The Mind and Art of Jonathan Swift

By Ricardo Quintana | Go to book overview

CHAPTER I
THE LATTER YEARS OF EXILE

1

AT the beginning of 1727 Swift had already entered upon his sixtieth year. The forces which finally wrecked his body and mind had been long at work sapping his constitution, and from 1729 on, their presence can be detected clearly: the disease from which he had suffered for so many years -- its symptoms the oft-mentioned 'giddiness and deafness' -- was tightening its hold upon him, and in addition there was the natural, progressive decay accompanying old age. Yet so great was his resistance, so indomitable his physical and intellectual energy, that an astonishingly long period was to elapse before he finally yielded to these disintegrating forces -- by the close of his seventy-first year ( 1738) his energy, it is clear, had been broken down, but not until 1742 was he declared of unsound mind. Nothing is farther from the truth than the idea commonly entertained regarding Swift's latter years of activity. He was still the great artist, producing verse and prose of undiminished brilliance and intensity, and he remained an imperious public figure. Many anecdotes illustrating his outrageous lack of self- control were later to be told by the men and women who had known him during the decade or so preceding his collapse, but these stories are to be severely discounted as obvious adornments of the Swift legend. Domineering he had always been, and it is easy to understand how in later life, long accustomed to the reverence of an entire kingdom, he found it impossible to brook the slightest check. But if the aging dean was a formidable and sometimes an unbearable person, we have only to turn to his works of this period to convince ourselves that his genius remained unimpaired until disease finally overcame him.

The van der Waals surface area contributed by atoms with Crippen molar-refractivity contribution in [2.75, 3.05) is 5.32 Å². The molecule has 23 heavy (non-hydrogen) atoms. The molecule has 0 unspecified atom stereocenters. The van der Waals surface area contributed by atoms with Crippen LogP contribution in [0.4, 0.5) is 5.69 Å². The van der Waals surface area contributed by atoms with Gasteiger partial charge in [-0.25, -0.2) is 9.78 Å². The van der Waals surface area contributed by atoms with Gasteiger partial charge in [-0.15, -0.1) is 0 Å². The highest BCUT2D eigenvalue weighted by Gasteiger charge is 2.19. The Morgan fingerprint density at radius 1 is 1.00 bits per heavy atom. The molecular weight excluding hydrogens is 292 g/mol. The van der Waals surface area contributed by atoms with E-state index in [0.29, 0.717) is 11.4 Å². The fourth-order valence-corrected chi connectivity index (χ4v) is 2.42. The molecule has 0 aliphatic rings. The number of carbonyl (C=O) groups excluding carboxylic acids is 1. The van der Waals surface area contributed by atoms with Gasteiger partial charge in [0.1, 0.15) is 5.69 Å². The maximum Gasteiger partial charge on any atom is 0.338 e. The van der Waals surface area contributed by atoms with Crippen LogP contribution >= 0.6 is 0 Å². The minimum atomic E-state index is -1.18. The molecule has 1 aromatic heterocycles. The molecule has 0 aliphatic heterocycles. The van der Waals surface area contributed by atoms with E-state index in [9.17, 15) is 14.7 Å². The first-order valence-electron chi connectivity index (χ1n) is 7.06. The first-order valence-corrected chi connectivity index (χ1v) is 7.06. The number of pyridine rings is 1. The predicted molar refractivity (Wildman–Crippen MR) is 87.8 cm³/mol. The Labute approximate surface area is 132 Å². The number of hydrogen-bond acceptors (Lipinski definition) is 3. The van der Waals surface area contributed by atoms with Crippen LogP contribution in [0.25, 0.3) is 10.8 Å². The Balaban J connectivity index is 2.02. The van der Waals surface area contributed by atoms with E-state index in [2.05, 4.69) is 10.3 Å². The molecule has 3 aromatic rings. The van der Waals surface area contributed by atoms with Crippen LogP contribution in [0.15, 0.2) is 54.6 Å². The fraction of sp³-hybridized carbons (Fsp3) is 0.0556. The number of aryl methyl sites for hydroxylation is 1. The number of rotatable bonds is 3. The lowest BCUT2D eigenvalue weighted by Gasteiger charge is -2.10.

The sombre tone of Swift's latter years was the result, not of incipient insanity, but of the circumstances of his life.

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